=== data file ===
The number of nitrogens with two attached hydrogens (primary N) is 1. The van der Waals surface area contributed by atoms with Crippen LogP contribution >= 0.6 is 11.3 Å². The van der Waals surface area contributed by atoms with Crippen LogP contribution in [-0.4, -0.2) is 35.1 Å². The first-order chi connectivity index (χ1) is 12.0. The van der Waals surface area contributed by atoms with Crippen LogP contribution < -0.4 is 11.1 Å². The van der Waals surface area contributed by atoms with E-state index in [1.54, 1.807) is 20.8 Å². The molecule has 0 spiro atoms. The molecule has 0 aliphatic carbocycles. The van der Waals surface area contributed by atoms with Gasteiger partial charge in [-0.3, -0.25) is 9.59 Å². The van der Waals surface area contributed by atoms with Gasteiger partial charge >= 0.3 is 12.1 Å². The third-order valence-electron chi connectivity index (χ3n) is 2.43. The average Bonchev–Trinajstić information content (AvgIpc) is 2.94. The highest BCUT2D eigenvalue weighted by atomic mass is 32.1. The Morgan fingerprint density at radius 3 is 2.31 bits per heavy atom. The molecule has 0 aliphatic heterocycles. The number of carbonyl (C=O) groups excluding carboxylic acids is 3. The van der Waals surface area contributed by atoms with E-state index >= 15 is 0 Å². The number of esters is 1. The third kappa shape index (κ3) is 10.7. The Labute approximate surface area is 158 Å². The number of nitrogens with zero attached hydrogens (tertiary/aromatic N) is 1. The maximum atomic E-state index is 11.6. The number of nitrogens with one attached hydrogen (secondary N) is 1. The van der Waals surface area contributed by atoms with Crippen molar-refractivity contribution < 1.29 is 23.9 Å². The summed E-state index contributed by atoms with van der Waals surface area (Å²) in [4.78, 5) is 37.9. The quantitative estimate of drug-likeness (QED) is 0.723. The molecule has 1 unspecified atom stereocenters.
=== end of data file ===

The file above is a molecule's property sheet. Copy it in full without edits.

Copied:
The number of nitrogens with two attached hydrogens (primary N) is 1. The van der Waals surface area contributed by atoms with Crippen LogP contribution >= 0.6 is 11.3 Å². The van der Waals surface area contributed by atoms with Crippen LogP contribution in [-0.4, -0.2) is 35.1 Å². The first-order chi connectivity index (χ1) is 12.0. The van der Waals surface area contributed by atoms with Crippen LogP contribution < -0.4 is 11.1 Å². The van der Waals surface area contributed by atoms with E-state index in [1.54, 1.807) is 20.8 Å². The molecule has 0 spiro atoms. The molecule has 0 aliphatic carbocycles. The van der Waals surface area contributed by atoms with Gasteiger partial charge in [-0.3, -0.25) is 9.59 Å². The van der Waals surface area contributed by atoms with Gasteiger partial charge >= 0.3 is 12.1 Å². The third-order valence-electron chi connectivity index (χ3n) is 2.43. The average Bonchev–Trinajstić information content (AvgIpc) is 2.94. The highest BCUT2D eigenvalue weighted by atomic mass is 32.1. The Morgan fingerprint density at radius 3 is 2.31 bits per heavy atom. The molecule has 0 aliphatic heterocycles. The number of carbonyl (C=O) groups excluding carboxylic acids is 3. The van der Waals surface area contributed by atoms with E-state index >= 15 is 0 Å². The number of esters is 1. The third kappa shape index (κ3) is 10.7. The Labute approximate surface area is 158 Å². The number of nitrogens with zero attached hydrogens (tertiary/aromatic N) is 1. The maximum atomic E-state index is 11.6. The number of nitrogens with one attached hydrogen (secondary N) is 1. The van der Waals surface area contributed by atoms with Crippen molar-refractivity contribution < 1.29 is 23.9 Å². The summed E-state index contributed by atoms with van der Waals surface area (Å²) in [4.78, 5) is 37.9. The quantitative estimate of drug-likeness (QED) is 0.723. The molecule has 1 unspecified atom stereocenters.